The country’s removal from the UK red list has seen an increase in the number of South Africans looking to make their way to the UK. This has resulted in The Flight Centre Travel Group (FCTG) seeing an 89% increase in its revenue for October across its leisure brands.
The travel group announced this in a statement released on Thursday about the spike in flight ticket sales between South Africa and the UK since the former was removed from the latter’s travel red list on 7 October.
“In the hours and days following the UK red list announcement, the UK overtook Mauritius and Dubai as the most booked international destination for South Africans,” said Flight Centre.
“We have been inundated with enquiries for travel to the UK since the long-overdue announcement by the British government on Thursday evening,” added Andrew Stark, Flight Centre Travel Group MD.
“There’s been a massive spike in enquiries and bookings across our retail travel booking channels and brands, including on our website, in our Flight Centre stores and through Flight Centre Independent. Over the weekend our network of 48 shops and 350 travel professionals were flooded with walk-ins and website enquiries.”
As a result, Stark says Flight Centre South Africa will soon become the first Flight Centre globally to open a new brick-and-mortar store since the start of the pandemic.
“Our mobile app was also hugely popular with overall website traffic up by 50% since the announcement. We saw the same spike across SME business travel,” he added.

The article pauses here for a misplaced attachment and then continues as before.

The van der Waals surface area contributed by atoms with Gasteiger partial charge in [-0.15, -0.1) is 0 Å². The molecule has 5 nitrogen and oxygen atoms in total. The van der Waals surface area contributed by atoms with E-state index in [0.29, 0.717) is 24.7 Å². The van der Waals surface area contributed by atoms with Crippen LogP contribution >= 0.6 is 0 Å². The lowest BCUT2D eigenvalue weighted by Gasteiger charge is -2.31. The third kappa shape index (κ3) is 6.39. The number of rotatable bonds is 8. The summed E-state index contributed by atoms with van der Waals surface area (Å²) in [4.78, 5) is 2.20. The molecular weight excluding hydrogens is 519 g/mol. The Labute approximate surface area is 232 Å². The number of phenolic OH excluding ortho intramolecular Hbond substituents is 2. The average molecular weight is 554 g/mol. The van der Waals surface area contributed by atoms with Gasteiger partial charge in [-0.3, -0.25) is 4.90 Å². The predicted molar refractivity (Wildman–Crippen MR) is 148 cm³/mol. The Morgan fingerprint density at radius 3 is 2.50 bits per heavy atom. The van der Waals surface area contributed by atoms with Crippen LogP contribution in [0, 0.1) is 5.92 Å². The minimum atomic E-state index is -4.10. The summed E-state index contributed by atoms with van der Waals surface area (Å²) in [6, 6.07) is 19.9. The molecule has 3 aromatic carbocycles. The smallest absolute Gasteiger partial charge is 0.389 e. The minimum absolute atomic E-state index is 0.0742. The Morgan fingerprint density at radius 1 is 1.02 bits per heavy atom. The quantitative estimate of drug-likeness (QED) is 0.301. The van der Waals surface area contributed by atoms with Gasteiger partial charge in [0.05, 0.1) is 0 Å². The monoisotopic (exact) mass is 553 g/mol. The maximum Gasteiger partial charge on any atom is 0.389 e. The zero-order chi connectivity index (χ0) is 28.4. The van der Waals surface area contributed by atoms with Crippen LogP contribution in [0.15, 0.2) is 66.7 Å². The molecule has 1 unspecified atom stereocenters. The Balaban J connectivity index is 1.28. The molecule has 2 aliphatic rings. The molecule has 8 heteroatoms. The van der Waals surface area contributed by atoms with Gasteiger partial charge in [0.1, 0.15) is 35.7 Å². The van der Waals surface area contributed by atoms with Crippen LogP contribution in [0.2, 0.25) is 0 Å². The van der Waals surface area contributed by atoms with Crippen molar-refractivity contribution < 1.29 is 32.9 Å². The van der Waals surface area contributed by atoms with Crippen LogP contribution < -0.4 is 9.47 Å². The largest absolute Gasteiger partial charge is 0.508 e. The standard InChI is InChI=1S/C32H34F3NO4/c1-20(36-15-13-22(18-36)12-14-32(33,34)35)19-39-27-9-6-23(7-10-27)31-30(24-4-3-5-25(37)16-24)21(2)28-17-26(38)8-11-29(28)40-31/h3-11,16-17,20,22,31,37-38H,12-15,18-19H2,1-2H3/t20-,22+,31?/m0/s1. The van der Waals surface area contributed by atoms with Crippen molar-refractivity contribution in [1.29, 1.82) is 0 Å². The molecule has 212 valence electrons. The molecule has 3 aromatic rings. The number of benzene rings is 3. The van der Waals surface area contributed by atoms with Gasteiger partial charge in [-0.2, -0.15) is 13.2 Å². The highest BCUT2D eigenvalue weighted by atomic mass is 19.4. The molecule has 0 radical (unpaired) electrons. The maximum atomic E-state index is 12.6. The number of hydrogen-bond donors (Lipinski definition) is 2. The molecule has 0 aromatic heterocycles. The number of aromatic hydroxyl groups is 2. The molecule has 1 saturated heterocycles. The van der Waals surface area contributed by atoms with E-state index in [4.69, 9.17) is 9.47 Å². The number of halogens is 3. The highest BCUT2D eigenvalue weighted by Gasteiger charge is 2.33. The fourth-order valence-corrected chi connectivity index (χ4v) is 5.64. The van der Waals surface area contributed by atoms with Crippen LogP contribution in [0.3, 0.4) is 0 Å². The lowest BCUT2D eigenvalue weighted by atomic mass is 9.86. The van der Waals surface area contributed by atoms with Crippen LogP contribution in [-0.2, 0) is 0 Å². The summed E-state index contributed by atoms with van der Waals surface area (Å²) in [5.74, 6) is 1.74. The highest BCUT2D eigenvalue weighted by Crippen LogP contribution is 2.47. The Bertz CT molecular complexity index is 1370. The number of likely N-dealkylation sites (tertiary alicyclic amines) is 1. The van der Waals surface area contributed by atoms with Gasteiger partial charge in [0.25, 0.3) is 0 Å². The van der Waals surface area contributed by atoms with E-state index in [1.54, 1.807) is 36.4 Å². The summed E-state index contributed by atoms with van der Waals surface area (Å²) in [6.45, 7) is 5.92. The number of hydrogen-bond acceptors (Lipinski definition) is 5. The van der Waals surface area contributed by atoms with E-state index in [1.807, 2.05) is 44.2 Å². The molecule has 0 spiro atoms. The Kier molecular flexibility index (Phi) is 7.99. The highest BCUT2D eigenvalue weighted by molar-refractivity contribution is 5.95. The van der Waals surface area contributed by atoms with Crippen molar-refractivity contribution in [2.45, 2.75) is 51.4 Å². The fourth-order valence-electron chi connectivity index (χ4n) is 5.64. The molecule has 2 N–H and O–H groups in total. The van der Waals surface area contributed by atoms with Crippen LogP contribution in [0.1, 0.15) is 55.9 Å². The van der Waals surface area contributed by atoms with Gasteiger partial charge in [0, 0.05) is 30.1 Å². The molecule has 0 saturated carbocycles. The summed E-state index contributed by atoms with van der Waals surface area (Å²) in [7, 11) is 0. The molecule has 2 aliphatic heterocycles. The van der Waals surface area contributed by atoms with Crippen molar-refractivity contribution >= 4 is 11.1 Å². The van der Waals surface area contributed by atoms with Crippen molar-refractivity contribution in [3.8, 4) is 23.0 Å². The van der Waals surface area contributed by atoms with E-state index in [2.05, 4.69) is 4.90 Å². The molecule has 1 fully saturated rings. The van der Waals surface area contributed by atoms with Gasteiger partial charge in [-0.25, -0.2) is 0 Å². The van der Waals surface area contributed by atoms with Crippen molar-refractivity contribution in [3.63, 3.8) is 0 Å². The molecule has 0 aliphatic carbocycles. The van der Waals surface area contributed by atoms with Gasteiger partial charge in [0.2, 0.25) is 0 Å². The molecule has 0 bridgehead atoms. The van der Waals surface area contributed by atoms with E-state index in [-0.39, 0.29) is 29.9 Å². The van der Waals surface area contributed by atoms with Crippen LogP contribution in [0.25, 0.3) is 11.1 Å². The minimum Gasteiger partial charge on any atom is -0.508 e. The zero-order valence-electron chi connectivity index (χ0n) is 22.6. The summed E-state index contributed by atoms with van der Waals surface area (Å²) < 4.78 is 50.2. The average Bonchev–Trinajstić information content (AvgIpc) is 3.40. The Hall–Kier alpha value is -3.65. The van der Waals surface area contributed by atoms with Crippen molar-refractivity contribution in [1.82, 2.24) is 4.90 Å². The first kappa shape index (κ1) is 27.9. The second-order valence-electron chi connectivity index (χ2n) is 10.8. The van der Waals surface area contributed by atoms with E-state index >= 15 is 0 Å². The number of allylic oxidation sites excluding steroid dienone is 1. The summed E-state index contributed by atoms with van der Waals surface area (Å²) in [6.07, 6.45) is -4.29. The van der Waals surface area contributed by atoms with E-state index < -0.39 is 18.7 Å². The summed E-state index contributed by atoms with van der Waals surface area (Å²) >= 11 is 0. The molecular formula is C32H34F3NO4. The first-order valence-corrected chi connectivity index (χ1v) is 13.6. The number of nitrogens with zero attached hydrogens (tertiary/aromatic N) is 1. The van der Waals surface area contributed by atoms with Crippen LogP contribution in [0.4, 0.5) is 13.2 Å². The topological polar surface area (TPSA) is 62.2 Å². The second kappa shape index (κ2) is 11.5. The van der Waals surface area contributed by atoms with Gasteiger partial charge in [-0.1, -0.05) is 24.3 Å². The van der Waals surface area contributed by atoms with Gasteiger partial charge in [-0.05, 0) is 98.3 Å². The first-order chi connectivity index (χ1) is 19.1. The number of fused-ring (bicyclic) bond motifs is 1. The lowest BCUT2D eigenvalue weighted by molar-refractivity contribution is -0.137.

When are South Africans looking to travel to the UK?
Sue Garrett, general manager supply, pricing and marketing at the Flight Centre Travel Group said the majority of air tickets booked have been for departure in November and December 2021 in light of the UK red list announcement.
“We estimate that many of these bookings are for South Africans finally making plans to reunite with family and friends over the December and January holidays.”
“The UK is one of our biggest markets as an outbound travel company, so it’s a huge sigh of relief from a cost perspective. We are hopeful that the news will bring additional air supply into the market,” said Stark last week in reaction to the news of South Africa being removed from the UK’s red list.
He also believes that this is “great news for SMMEs and multinational companies” because London has always been a popular route for both South African leisure and business travellers.
“With Heathrow recognised as one of the top international airports for corporate traffic originating from South Africa, the fact that vaccinated South Africans can now travel freely to the UK, which is one of our top business destinations, is likely to significantly boost business travel between the two countries,” said Oz Desai, GM Corporate Traveller echoing Stark’s view.
“Currently there are 123 African or Africa-focussed corporates listed or trading in London, more than on any other international exchange. A great number of SA businesses have also set up headquarters in the UK to tap into the global trade opportunities. For these companies, it’s imperative that a seamless travel regime between the UK and South Africa is re-established,” Desai added.
Apart from our removal from the UK red list, more than 123 countries around the globe are already open (with varying conditions in place) to South African travellers.
Compiled by Kaunda Selisho